Lifebouy was the brand of soap that Ralphies' mother used to wash his mouth out on A Christmas Story.
A Christmas Story is a 1983 American Christmas comedy film based on the short stories and semi-fictional anecdotes of author and raconteur Jean Shepherd, based on his book In God We Trust, All Others Pay Cash, with some elements derived from Wanda Hickey's Night of Golden Memories. It was directed by Bob Clark. The film has since become a holiday classic and is shown numerous times on television during the Christmas season on the network TBS, often in a 24-hour marathon.
In 2012, the film was selected for preservation in the National Film Registry by the Library of Congress for being "culturally, historically, or aesthetically significant". Chemistry
Washing out mouth with soap is a form of physical punishment that consists in placing soap, or a similar cleansing agent, inside a person's mouth so that the person will taste it, inducing what most people consider an unpleasant experience. One method uses a bar of soap which is placed in a person's mouth; the person can then be forced to hold it for a period of time and/or swallow it.
Washing out mouth with soap is most often used as a response to profanity, lying, biting, tobacco use, or verbal disrespect. It functions both as a symbolic "cleansing" following the infraction, as well as acting as a deterrent due to the foul aftertaste. It is commonly used as child discipline or school discipline, and is more frequently employed by mothers than fathers. Soap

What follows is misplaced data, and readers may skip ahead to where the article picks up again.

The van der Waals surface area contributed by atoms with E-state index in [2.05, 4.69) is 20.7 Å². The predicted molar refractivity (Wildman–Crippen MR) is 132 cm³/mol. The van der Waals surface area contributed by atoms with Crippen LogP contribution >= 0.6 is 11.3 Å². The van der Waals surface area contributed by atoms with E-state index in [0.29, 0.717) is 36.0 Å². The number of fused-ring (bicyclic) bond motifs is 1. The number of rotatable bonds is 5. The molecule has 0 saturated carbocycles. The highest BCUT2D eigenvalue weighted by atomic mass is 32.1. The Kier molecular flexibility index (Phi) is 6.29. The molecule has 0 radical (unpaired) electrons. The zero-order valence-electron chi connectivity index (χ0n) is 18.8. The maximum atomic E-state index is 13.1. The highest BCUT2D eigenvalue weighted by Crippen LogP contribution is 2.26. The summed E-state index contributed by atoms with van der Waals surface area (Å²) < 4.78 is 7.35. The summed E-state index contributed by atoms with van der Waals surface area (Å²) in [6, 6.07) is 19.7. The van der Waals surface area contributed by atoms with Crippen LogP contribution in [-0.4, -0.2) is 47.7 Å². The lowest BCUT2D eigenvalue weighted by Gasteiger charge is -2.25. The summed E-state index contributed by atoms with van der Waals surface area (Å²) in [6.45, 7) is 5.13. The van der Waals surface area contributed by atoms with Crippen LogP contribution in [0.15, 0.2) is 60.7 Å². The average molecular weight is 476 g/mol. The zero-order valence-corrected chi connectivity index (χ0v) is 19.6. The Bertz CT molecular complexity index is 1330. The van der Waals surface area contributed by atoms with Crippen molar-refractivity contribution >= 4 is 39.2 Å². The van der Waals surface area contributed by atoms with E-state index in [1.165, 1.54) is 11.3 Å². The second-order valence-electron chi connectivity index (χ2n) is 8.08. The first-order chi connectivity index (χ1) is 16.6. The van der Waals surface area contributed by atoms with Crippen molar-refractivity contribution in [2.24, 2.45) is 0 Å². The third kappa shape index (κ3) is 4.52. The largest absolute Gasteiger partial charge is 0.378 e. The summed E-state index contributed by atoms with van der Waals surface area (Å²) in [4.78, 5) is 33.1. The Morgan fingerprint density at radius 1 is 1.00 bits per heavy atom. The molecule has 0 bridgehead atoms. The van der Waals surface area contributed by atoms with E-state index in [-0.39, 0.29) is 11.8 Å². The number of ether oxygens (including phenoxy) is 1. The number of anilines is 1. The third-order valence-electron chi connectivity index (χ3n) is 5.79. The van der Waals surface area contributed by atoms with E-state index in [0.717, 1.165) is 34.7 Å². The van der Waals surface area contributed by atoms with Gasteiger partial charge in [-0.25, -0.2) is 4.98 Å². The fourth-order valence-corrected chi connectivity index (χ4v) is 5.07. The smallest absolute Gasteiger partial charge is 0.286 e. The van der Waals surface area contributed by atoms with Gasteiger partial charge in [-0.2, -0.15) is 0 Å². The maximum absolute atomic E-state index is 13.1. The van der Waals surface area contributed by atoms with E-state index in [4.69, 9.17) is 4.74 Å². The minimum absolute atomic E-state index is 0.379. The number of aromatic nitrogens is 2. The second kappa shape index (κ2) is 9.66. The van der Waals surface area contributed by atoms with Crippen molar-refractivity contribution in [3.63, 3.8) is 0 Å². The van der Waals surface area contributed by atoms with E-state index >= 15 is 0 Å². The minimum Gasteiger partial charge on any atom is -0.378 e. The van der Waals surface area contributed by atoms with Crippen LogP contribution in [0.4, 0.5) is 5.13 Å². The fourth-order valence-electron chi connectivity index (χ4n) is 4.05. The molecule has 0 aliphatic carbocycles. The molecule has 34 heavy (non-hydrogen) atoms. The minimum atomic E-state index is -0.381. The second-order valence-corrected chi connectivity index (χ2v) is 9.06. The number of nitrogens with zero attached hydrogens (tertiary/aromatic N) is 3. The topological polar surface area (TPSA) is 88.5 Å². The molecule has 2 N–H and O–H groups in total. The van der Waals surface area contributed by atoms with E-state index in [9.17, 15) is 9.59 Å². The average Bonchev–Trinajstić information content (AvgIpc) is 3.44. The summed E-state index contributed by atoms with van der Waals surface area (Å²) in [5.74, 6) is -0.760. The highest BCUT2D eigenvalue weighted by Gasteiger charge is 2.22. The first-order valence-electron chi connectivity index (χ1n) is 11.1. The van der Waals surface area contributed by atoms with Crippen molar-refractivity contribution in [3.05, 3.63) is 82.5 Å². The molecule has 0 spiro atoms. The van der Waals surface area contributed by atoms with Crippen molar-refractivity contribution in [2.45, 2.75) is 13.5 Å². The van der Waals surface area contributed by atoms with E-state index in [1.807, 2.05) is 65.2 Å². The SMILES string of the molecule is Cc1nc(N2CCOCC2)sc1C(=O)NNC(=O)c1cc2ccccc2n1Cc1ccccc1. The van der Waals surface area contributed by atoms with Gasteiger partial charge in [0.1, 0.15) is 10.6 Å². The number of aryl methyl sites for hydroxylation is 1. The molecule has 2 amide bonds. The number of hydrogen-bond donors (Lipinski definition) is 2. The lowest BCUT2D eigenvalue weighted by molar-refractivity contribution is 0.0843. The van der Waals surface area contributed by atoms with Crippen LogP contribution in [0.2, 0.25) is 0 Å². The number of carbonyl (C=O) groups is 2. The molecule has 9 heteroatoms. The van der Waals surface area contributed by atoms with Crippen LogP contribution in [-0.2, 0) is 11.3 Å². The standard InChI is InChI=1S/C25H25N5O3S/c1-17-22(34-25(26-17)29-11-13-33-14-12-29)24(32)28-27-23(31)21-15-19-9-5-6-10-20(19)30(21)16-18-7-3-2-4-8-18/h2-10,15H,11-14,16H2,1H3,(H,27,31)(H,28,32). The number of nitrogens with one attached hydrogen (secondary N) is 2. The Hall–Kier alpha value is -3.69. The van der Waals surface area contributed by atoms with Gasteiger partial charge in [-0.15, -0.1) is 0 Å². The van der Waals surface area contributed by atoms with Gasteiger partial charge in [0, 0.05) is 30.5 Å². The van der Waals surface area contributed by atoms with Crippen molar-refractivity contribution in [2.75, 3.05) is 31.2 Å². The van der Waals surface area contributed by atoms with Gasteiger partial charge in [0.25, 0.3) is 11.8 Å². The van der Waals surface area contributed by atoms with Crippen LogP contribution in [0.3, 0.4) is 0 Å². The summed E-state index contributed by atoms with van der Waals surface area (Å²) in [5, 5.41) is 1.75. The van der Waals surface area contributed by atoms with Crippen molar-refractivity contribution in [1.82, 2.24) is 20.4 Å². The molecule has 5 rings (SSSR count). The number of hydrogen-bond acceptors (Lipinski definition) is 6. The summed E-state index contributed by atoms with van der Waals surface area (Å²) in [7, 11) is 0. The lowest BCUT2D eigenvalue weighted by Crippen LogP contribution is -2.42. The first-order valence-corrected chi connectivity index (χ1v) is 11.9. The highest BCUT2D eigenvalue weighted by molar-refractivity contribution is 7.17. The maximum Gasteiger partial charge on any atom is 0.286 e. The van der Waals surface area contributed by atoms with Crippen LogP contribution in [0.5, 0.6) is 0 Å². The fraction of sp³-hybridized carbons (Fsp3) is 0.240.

A lifebuoy, ring buoy, lifering, lifesaver, life preserver or lifebelt, also known as a "kisby ring" or "perry buoy", is a life saving buoy designed to be thrown to a person in the water, to provide buoyancy, to prevent drowning. Some modern lifebuoys are fitted with one or more seawater-activated lights, to aid rescue at night.
The lifebuoy usually is ring- or horseshoe-shaped and has a connecting line allowing the casualty to be pulled to the rescuer. They are carried by ships and are also located beside bodies of water that have the depth or potential to drown someone. They are often subjected to vandalism which, since the unavailability of lifebuoys could lead to death, may be punished by fines (up to £5,000 in the United Kingdom) or imprisonment. It Runs in the Family
In journalism, a human interest story is a feature story that discusses a person or people in an emotional way. It presents people and their problems, concerns, or achievements in a way that brings about interest, sympathy or motivation in the reader or viewer.
Human interest stories may be "the story behind the story" about an event, organization, or otherwise faceless historical happening, such as about the life of an individual soldier during wartime, an interview with a survivor of a natural disaster, a random act of kindness or profile of someone known for a career achievement. christmas